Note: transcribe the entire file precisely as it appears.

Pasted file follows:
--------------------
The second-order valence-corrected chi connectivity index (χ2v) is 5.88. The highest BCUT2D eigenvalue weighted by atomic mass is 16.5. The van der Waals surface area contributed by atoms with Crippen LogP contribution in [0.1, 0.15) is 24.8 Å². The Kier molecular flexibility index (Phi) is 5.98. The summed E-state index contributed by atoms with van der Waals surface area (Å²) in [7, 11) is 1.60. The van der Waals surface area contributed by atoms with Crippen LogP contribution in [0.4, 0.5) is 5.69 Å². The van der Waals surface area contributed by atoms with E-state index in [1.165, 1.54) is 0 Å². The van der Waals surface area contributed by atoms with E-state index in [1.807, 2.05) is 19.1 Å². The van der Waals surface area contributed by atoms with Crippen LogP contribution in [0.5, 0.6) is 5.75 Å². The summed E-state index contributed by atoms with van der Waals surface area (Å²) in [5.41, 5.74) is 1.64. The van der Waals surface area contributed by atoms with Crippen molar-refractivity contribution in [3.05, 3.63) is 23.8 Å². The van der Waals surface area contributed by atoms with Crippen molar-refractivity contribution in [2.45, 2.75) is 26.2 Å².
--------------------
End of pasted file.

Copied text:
The second-order valence-corrected chi connectivity index (χ2v) is 5.88. The highest BCUT2D eigenvalue weighted by atomic mass is 16.5. The van der Waals surface area contributed by atoms with Crippen LogP contribution in [0.1, 0.15) is 24.8 Å². The Kier molecular flexibility index (Phi) is 5.98. The summed E-state index contributed by atoms with van der Waals surface area (Å²) in [7, 11) is 1.60. The van der Waals surface area contributed by atoms with Crippen LogP contribution in [0.4, 0.5) is 5.69 Å². The van der Waals surface area contributed by atoms with E-state index in [1.165, 1.54) is 0 Å². The van der Waals surface area contributed by atoms with E-state index in [1.807, 2.05) is 19.1 Å². The van der Waals surface area contributed by atoms with Crippen LogP contribution in [0.5, 0.6) is 5.75 Å². The summed E-state index contributed by atoms with van der Waals surface area (Å²) in [5.41, 5.74) is 1.64. The van der Waals surface area contributed by atoms with Crippen molar-refractivity contribution in [3.05, 3.63) is 23.8 Å². The van der Waals surface area contributed by atoms with Crippen molar-refractivity contribution in [2.45, 2.75) is 26.2 Å².